How to eat jicama

what is jicama

What the heck is a jicama?

Ji-what-a? Pronounced hee-kah-ma, this hearty root veggie is also known as a yam bean. It is part of the legume family and grows on vines in Central American, South Asian, and the Caribbean. It has a rough brownish outside resembling a turnip, but once you peel off the skin, the inside is crisp and white like an apple. If you’ve never tasted jicama, imagine if an apple and a potato made a baby – not too sweet and just the right amount of crunch.

raw jicama fries

Nutritional info

In terms of nutritional value jicama is about 86–90% water, but still has many benefits. Jicama is high in inulin which has zero calories, doesn’t metabolize in the body and is a prebiotic (also found in many root vegetables, like onion, dandelion root, burdock root, leeks, and asparagus- whfoods). Prebiotic is essentially a fancy word for fibre, because fibre helps probiotics do their thang in the gut – promoting good bacteria that helps your colon stay happy! Jicama is high in soluble fiber and low on the glycemic index which helps manage cholesterol and stabilize blood sugar. It’s not notably high in many vitamins or minerals with the exception of the super antioxidant vitamin C, which is good for skin health, cardiovascular health, heart health, energy levels, preventing free radical damage, decreasing bad cholesterol and supporting healthy immune function, to name a few.


Jicamas can be stored just like potatoes. They have a good shelf life and keep well in a cool, dry, dark place for about 3-4 weeks.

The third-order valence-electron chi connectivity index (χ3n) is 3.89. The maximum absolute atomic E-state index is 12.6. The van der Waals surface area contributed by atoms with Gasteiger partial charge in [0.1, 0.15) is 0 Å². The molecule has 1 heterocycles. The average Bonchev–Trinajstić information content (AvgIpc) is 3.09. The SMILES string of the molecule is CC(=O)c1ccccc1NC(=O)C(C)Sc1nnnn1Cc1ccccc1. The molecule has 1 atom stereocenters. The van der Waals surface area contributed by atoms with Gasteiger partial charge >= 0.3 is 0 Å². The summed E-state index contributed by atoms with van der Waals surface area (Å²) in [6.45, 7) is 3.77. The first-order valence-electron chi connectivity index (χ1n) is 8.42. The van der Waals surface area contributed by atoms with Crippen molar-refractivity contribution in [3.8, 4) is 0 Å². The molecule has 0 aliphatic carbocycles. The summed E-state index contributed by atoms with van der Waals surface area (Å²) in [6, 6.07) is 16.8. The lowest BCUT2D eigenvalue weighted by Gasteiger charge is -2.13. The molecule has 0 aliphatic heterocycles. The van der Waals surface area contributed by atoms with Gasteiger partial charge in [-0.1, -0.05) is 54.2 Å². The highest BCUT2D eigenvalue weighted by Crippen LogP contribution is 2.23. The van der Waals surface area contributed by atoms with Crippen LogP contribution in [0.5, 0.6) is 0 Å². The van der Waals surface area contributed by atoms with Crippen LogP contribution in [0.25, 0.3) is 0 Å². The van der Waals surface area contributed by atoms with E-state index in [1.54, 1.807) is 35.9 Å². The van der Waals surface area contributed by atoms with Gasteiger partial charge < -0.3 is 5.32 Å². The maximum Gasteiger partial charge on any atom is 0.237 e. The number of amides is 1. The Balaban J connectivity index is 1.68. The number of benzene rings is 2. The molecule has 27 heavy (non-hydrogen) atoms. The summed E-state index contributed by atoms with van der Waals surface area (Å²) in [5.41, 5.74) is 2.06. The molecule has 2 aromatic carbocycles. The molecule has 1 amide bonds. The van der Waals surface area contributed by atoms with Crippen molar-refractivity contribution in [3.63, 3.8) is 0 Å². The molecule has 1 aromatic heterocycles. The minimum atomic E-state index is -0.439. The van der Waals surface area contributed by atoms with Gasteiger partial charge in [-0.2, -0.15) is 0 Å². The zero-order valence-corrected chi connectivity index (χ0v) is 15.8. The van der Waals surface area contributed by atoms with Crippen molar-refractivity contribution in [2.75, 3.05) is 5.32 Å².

Unlike other roots vegetables, when preparing Jicama don’t eat the skin! The root (which we eat) is generally safe, but the jicama plant produces seeds containing rotenone which is lethal to humans in large doses and commonly used as an insecticide. So to be safe, always rinse and peel the jicama before consuming.

raw jicama fries

After rinsing and peeling there are lots of different ways to use jicama. You can cut it into cubes, thick long pieces or thin slices with a peeler. Jicama can be used raw or cooked in salads, slaws, stir-frys and so much more!

When I was in Bali pretty much all I ate was raw, raw, raw – juices, smoothies and salads galore. If anyone’s been to Ubud, you know what I’m talking about, a raw vegan foodie’s paradise. I don’t happen to be raw or vegan, but I quickly hopped on the raw bandwagon and started to feel like I was walking on clouds like all the other Ubudians. At lunchtime I often ventured over to a little cafe that served up the most scrumptious jicama fries… here’s my imitation.

Plus, stay tuned next week for a BONUS jicama recipe!

raw jicama fries

Raw Jicama Fries


  • 1/2 large jicama
  • 1 tbsp melted coconut
  • tsp lime juice
  • pinch of rock salt
  • 1/4 tsp paprika or chilli powder (or half and half of each)


Rinse, peel and chop the jicama into long matchstick slices. Toss in a bowl with the remaining dressing ingredients and serve.

Serves 2

raw jicama fries

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